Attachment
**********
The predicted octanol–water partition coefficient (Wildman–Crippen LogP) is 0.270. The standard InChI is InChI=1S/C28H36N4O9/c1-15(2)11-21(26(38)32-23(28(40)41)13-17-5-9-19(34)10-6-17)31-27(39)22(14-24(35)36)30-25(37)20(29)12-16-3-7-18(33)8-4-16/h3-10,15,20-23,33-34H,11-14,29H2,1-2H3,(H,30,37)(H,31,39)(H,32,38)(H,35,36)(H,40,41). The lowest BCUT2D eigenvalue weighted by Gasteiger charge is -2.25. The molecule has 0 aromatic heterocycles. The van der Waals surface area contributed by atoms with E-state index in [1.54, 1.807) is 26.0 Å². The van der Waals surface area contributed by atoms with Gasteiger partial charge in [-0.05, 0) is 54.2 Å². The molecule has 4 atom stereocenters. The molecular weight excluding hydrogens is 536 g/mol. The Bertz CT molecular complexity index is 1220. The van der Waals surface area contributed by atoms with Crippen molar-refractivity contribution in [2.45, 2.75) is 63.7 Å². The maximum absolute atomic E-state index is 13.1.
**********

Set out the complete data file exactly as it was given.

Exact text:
The predicted octanol–water partition coefficient (Wildman–Crippen LogP) is 0.270. The standard InChI is InChI=1S/C28H36N4O9/c1-15(2)11-21(26(38)32-23(28(40)41)13-17-5-9-19(34)10-6-17)31-27(39)22(14-24(35)36)30-25(37)20(29)12-16-3-7-18(33)8-4-16/h3-10,15,20-23,33-34H,11-14,29H2,1-2H3,(H,30,37)(H,31,39)(H,32,38)(H,35,36)(H,40,41). The lowest BCUT2D eigenvalue weighted by Gasteiger charge is -2.25. The molecule has 0 aromatic heterocycles. The van der Waals surface area contributed by atoms with E-state index in [1.54, 1.807) is 26.0 Å². The van der Waals surface area contributed by atoms with Gasteiger partial charge in [-0.05, 0) is 54.2 Å². The molecule has 4 atom stereocenters. The molecular weight excluding hydrogens is 536 g/mol. The Bertz CT molecular complexity index is 1220. The van der Waals surface area contributed by atoms with Crippen molar-refractivity contribution in [2.45, 2.75) is 63.7 Å². The maximum absolute atomic E-state index is 13.1.